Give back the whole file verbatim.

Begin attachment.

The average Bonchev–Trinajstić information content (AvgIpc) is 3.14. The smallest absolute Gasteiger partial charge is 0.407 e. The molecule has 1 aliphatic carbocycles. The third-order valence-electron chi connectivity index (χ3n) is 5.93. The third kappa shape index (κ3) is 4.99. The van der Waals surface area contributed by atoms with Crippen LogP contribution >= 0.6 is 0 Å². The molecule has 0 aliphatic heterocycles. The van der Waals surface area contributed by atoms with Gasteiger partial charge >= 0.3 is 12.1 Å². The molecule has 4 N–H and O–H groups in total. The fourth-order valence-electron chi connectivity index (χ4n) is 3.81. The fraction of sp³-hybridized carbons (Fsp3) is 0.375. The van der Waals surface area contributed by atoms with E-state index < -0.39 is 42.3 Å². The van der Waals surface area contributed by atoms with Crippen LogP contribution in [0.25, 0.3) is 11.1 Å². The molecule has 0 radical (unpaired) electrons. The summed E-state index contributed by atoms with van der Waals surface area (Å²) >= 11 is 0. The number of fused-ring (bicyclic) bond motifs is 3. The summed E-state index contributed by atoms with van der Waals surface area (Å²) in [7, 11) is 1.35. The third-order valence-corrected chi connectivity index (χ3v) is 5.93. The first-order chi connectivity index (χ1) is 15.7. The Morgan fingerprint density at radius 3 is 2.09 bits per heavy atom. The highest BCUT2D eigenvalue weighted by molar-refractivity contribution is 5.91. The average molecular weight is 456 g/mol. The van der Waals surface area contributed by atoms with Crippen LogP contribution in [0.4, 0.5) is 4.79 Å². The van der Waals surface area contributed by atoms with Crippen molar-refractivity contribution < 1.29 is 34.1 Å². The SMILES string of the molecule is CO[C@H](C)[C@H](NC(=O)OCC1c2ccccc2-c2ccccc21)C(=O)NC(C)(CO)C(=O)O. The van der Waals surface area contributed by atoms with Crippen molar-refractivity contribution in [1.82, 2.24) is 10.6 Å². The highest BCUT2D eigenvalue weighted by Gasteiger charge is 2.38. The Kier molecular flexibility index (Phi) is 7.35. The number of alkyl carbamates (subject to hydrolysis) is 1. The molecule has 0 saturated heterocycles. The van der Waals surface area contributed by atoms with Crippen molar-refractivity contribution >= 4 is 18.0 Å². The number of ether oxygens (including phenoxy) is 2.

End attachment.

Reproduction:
The average Bonchev–Trinajstić information content (AvgIpc) is 3.14. The smallest absolute Gasteiger partial charge is 0.407 e. The molecule has 1 aliphatic carbocycles. The third-order valence-electron chi connectivity index (χ3n) is 5.93. The third kappa shape index (κ3) is 4.99. The van der Waals surface area contributed by atoms with Crippen LogP contribution >= 0.6 is 0 Å². The molecule has 0 aliphatic heterocycles. The van der Waals surface area contributed by atoms with Gasteiger partial charge >= 0.3 is 12.1 Å². The molecule has 4 N–H and O–H groups in total. The fourth-order valence-electron chi connectivity index (χ4n) is 3.81. The fraction of sp³-hybridized carbons (Fsp3) is 0.375. The van der Waals surface area contributed by atoms with E-state index < -0.39 is 42.3 Å². The van der Waals surface area contributed by atoms with Crippen LogP contribution in [0.25, 0.3) is 11.1 Å². The molecule has 0 radical (unpaired) electrons. The summed E-state index contributed by atoms with van der Waals surface area (Å²) >= 11 is 0. The number of fused-ring (bicyclic) bond motifs is 3. The summed E-state index contributed by atoms with van der Waals surface area (Å²) in [7, 11) is 1.35. The third-order valence-corrected chi connectivity index (χ3v) is 5.93. The first-order chi connectivity index (χ1) is 15.7. The Morgan fingerprint density at radius 3 is 2.09 bits per heavy atom. The highest BCUT2D eigenvalue weighted by molar-refractivity contribution is 5.91. The average molecular weight is 456 g/mol. The van der Waals surface area contributed by atoms with Crippen LogP contribution in [0.4, 0.5) is 4.79 Å². The van der Waals surface area contributed by atoms with Crippen molar-refractivity contribution < 1.29 is 34.1 Å². The SMILES string of the molecule is CO[C@H](C)[C@H](NC(=O)OCC1c2ccccc2-c2ccccc21)C(=O)NC(C)(CO)C(=O)O. The van der Waals surface area contributed by atoms with Crippen molar-refractivity contribution in [1.82, 2.24) is 10.6 Å². The highest BCUT2D eigenvalue weighted by Gasteiger charge is 2.38. The Kier molecular flexibility index (Phi) is 7.35. The number of alkyl carbamates (subject to hydrolysis) is 1. The molecule has 0 saturated heterocycles. The van der Waals surface area contributed by atoms with Crippen molar-refractivity contribution >= 4 is 18.0 Å². The number of ether oxygens (including phenoxy) is 2.